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The Music Lover’s Guide to Detroit Rock City

Michigan

The Music Lover’s Guide to Detroit Rock City

By: Kelli Korducki

Lou Peeples / Michigan Economic Development Corporation
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From Motown legends Michael Jackson and Aretha Franklin to Madonna, Eminem and the White Stripes, these internationally renowned artists share the same roots in the city that launched their careers:

Detroit, Michigan. Known as the Motor City or Motown for its history as a nexus of automobile manufacturing, this legendary city has maintained its reputation as a thrumming hub of musical energy for the better part of a century.

Inside Detroit’s Musical Roots

Detroit’s auto industry in the 1910s attracted a mass migration of African Americans from the Southern USA, bringing rich musical influences from the Mississippi Delta and adjacent regions. By the 1920s, the city was considered a destination for jazz and blues music. In the decades that followed, it became a prolific cradle of gospel, rhythm and blues, soul and rock ’n’ roll, and gave birth to the eponymously named Motown Records, a label that helped popularize music by artists such as artists such as Stevie Wonder and the Supremes.

Take in a Concert

Detroit came of age during the height of the 1920s art deco design period, preserved immaculately within the city’s theater district. As the second-largest theater district in the U.S., visitors can experience a taste of history at iconic performance halls like the Majestic, the Fillmore Detroit or the Music Hall Center for the Performing Arts. Located along the city’s central corridor of Woodward Avenue, these venues regularly feature concerts by national touring artists like Lauryn Hill, Diplo, Fall Out Boy and the Flaming Lips.

Internationally recognized musicians have played at the Majestic Theatre since 1915.

Internationally recognized musicians have played at the Majestic Theatre since 1915.
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Chris Balow / Michigan Economic Development Corporation

Get Down in Motown

No music lover’s visit to Detroit would be complete without a stop at Hitsville, U.S.A., the nickname of the headquarters of the record label Motown Records. Founded in 1985 in the city’s New Center neighborhood, The Motown Museum houses the studio where stars like the Jackson 5, Smokey Robinson and Gladys Knight & the Pips recorded classic hits, as well as photographs and memorabilia of its chart-topping artists.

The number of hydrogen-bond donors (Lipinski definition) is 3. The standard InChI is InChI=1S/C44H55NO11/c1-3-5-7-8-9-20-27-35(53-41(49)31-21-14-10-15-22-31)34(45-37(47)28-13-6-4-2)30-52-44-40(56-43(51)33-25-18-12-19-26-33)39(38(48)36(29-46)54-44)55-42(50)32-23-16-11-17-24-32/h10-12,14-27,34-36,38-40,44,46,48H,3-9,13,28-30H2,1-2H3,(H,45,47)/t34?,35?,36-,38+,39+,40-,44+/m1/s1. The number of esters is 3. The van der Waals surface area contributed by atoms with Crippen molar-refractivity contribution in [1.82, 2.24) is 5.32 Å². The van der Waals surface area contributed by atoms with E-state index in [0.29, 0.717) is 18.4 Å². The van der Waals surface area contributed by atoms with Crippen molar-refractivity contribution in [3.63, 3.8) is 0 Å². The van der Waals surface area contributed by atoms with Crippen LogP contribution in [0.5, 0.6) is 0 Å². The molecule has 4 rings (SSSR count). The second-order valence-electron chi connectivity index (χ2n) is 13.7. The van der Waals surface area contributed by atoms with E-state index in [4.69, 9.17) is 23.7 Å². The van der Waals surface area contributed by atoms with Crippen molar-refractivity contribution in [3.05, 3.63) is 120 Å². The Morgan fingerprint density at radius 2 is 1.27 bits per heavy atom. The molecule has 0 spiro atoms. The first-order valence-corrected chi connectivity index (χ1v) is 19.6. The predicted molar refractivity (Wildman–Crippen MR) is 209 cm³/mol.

See the studio, now the Motown Museum, where artists like Michael Jackson, Marvin Gaye and Lionel Richie and the Commodores recorded hits.

See the studio, now the Motown Museum, where artists like Michael Jackson, Marvin Gaye and Lionel Richie and the Commodores recorded hits.
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Motown Museum

Jazz It Up

Built in 1935 and recently restored, Cliff Bell’s is a beloved downtown jazz club that once hosted legends like Paul Williams and T.J. Fowler. Mahogany walls and vaulted ceilings give the atmosphere an old-fashioned, speakeasy feel lending to the vibe of the historic venue’s nightly live jazz shows. Make an evening of it by dining in during the show and taking advantage of Cliff Bell’s upscale New American menu.

Move Your Body

Widely considered the birthplace of techno, Detroit upholds its digital dance music legacy with a thriving electronic dance music culture that peaks during the last weekend of May when the three-day Movement Electronic Music Festival takes hold of downtown’s Hart Plaza. Bring clothing you can move in and don’t forget your dancing shoes.

Discover emerging and established techno artists at the Movement Electronic Music Festival.

Discover emerging and established techno artists at the Movement Electronic Music Festival.
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Douglas Wojciechowski / Movement Detroit